Yesterday, I had the pleasure of devoting two-and-a-half hours to a practice, a Journey to the Core, with Ana Forrest. A strong, stoic, yet gentle and affable woman, Ana led an absolutely full room of yogis to find their strength, find their truth in the core of their bodies (not just your abs, but form the head to the coccyx, the house of the chakras). The room was full with the sound of ujjayi breath, a veritable ocean of sound and power.
She encouraged everyone, at the beginning of the journey, to focus on a point in our bodies that needed healing or just more considered attention. I picked my upper shoulders since they have been feeling tense lately.
After buzzing our way through the chakra areas (with Bharamari or Humming Bee Breath), we focused on our point. Immediately my mind envisioned the base of wings across my upper back.
I breathed into my fallen wings.
Throughout the class, we came back to our point. It was a fluid, strong, focused, deep, beautiful practice. My body was exhausted but also replenished with breath and an incredible, soulful 'workout' (I hesitate to call yoga a workout, it's much more than that, it can be an experience).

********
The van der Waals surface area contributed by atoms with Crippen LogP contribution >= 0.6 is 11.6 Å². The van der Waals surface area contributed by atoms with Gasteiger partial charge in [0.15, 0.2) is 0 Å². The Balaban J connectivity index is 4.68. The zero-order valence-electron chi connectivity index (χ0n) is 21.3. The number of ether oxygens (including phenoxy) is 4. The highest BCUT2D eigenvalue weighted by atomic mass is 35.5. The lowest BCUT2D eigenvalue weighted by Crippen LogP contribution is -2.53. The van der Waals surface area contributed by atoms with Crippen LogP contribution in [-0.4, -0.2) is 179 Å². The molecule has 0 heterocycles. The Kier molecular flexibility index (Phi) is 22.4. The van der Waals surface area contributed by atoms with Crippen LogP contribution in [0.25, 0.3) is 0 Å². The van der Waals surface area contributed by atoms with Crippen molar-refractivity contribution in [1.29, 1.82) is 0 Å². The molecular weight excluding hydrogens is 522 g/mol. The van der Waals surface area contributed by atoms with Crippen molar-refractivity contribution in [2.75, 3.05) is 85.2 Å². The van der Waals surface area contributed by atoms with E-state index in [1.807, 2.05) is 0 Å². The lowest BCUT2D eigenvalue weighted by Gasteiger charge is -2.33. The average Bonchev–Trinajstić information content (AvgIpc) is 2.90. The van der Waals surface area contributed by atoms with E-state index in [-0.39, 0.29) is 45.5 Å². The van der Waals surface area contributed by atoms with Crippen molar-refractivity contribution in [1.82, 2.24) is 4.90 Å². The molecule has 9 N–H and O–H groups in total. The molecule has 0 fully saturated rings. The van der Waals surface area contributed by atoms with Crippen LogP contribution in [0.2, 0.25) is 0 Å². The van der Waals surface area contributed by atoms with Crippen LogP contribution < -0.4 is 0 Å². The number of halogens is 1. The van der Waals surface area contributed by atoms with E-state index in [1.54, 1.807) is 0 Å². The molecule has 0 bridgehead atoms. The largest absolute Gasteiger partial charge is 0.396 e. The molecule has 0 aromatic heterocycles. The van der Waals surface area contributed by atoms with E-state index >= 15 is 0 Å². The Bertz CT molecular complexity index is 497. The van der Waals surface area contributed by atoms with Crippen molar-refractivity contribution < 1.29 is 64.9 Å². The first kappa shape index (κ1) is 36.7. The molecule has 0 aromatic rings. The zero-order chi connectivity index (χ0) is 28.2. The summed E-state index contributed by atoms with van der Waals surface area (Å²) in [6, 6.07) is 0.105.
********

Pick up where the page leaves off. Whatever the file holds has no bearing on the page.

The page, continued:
And today, I am still stuck with the image of wings. Human beings with their fallen wings. Tragic and beautiful, the legacy of the human back.
And so I leave you with a poem written by my friend Adam McGee which uses this very image and has stayed with me since I read it some years ago.
Naked chest to chest,
I reach the perfect V’s
of an outspread thumb & forefinger
to cup the plunging curves
of your shoulder blades.
In the field around us,
dew reflects a zodiac
of fractured light.
Last night in my dream,
you grew triumphant wings
from the ridges beneath my hands.
With the grace of a storm
which comes from nowhere,
you beat down the grasses
with your miracle of lift,
leaving me astonished & below you
as you whipped an arc
through the brightening sky.
When I awoke, I touched
the hard bones of your back
& closed the distance between us.
Now, as I hold you,
I need to purge this guilt:
that on waking, I gave thanks